When I was younger, I suffered severely with anxiety. In fact, what dictated a lot of the damage done to me in my youth was an actual misdiagnosis of asthma instead of anxiety. This put me on a trajectory of being drugged up with prednisone, supremely overweight, constipated and losing faith in my body’s ability to heal, or do what I was supposed to do in this world.
I look back on those times, grateful, because they moved and motivated me to where I am now; educating and empowering others in their health. That feels good, I’m so happy to be of service – and it’s all because of those painful situations when I was younger.
We didn’t know it was anxiety until years later. I was frustrated with never feeling better, especially when I was taking all of these medicines that were supposed to fix me. My mother decided to take me off of everything. So we did, and we learned to sit in a corner in our home and relax. It was the first form of cognitive behavioural therapy that I got, a well known method of dealing with anxiety.
Patterns in Anxiety
As I got older, still struggling with anxiety, mood swings and the sequelae of an irritable bowel, I noticed that the severity of the anxiety was really based on certain locations where I was at.
The home I grew up in was a place of major anxiety for me. I thought it was just because I was part of a Spanish family, full of piss and vinegar and passion.
But at the beach or in South America at my extended family’s homes, I would be in complete balance. Feeling better than ever, uber creative and in the zone, my vibe. So it couldn’t be the family dynamics? It had to be the house I was living in.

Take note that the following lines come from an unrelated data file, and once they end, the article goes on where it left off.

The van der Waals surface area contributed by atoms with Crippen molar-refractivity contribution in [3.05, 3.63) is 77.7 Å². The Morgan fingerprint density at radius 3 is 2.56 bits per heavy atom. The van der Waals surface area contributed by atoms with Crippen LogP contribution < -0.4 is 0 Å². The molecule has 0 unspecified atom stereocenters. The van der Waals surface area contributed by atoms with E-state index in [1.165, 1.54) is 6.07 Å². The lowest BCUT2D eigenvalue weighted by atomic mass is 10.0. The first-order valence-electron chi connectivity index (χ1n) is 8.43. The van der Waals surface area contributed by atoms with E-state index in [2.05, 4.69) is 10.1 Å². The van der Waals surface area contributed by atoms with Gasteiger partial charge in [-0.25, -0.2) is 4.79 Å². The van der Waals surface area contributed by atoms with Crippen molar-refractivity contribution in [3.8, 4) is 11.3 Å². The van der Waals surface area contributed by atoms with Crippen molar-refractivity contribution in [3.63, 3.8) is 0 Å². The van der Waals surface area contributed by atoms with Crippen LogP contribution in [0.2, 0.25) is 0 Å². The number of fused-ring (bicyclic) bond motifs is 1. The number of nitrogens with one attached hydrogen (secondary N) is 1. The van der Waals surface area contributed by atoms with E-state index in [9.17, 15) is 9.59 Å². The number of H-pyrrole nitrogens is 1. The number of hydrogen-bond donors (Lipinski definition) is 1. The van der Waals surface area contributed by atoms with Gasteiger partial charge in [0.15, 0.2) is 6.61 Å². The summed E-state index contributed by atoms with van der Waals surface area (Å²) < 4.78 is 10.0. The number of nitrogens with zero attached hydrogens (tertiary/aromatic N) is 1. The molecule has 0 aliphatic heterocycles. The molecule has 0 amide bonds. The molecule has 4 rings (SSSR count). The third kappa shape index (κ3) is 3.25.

The condo I was living in while I was going to school in Toronto also caused me to be severely overwhelmed by anxiety, but only in the last two years I was there.
Location Based Anxiety
I put two and two together and realized that the places where I felt the worst, for example my condo in Toronto, had a common denominator. You see, in my third year of school, a cell phone tower was added to the top of my condo building. Years later I realized that the home of my youth where I grew up, actually had an electricity farm in our backyard that powered the mines of Northern Ontario.
I realized I always felt much better by the beach, it was actually my safe haven where I felt so wonderful. Years late I learned that the sand and salt actually neutralizes EMFs – A.K.A. electromagnetic frequencies.
So what are the EMFs that had me in an anxiety frenzy?
In the simplest of words, they are the frequencies of electricity and energy. They follow what is known as a sine wave pattern. Energy is all around us, wherever there is electricity or wires, cells phones or cell phone towers.
In fact, I was so in the know about how these affect me that when I found the location for my clinic, I made sure, I actually physically mapped out where all the nearest energy towers and cell phone towers were and tried to stay between 1-3 km away. I was successful, and it’s one of the reasons that my clinical space is such a sanctuary. It’s got good vibes that aren’t corrupted by dirty electricity.